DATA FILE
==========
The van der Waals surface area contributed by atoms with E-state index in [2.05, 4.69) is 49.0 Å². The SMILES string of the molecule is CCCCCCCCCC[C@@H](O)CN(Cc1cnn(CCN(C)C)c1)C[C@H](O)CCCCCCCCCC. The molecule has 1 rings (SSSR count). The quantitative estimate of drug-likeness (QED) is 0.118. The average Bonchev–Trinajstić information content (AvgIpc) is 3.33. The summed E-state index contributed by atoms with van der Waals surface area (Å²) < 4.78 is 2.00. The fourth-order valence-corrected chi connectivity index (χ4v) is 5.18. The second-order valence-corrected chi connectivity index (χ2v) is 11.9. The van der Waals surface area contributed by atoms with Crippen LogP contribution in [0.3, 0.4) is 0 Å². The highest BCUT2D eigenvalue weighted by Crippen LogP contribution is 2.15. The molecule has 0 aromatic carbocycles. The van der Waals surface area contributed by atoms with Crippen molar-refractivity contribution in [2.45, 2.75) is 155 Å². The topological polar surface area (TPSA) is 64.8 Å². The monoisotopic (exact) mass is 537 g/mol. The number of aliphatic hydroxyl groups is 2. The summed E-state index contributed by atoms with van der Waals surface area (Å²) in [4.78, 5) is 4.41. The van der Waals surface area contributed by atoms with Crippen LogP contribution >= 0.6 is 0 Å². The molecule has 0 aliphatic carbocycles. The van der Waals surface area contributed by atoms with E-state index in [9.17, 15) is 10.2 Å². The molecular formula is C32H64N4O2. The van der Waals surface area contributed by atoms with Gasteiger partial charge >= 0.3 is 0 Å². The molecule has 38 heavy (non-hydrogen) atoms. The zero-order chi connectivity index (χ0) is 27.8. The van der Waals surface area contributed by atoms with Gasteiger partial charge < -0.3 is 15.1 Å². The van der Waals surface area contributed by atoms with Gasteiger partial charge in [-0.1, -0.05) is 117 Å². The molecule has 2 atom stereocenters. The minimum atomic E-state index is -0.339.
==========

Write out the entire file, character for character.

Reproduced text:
The van der Waals surface area contributed by atoms with E-state index in [2.05, 4.69) is 49.0 Å². The SMILES string of the molecule is CCCCCCCCCC[C@@H](O)CN(Cc1cnn(CCN(C)C)c1)C[C@H](O)CCCCCCCCCC. The molecule has 1 rings (SSSR count). The quantitative estimate of drug-likeness (QED) is 0.118. The average Bonchev–Trinajstić information content (AvgIpc) is 3.33. The summed E-state index contributed by atoms with van der Waals surface area (Å²) < 4.78 is 2.00. The fourth-order valence-corrected chi connectivity index (χ4v) is 5.18. The second-order valence-corrected chi connectivity index (χ2v) is 11.9. The van der Waals surface area contributed by atoms with Crippen LogP contribution in [0.3, 0.4) is 0 Å². The highest BCUT2D eigenvalue weighted by Crippen LogP contribution is 2.15. The molecule has 0 aromatic carbocycles. The van der Waals surface area contributed by atoms with Crippen molar-refractivity contribution in [2.45, 2.75) is 155 Å². The topological polar surface area (TPSA) is 64.8 Å². The monoisotopic (exact) mass is 537 g/mol. The number of aliphatic hydroxyl groups is 2. The summed E-state index contributed by atoms with van der Waals surface area (Å²) in [4.78, 5) is 4.41. The van der Waals surface area contributed by atoms with Crippen LogP contribution >= 0.6 is 0 Å². The molecule has 0 aliphatic carbocycles. The van der Waals surface area contributed by atoms with E-state index in [9.17, 15) is 10.2 Å². The molecular formula is C32H64N4O2. The van der Waals surface area contributed by atoms with Gasteiger partial charge >= 0.3 is 0 Å². The molecule has 38 heavy (non-hydrogen) atoms. The zero-order chi connectivity index (χ0) is 27.8. The van der Waals surface area contributed by atoms with Gasteiger partial charge < -0.3 is 15.1 Å². The van der Waals surface area contributed by atoms with Gasteiger partial charge in [-0.1, -0.05) is 117 Å². The molecule has 2 atom stereocenters. The minimum atomic E-state index is -0.339.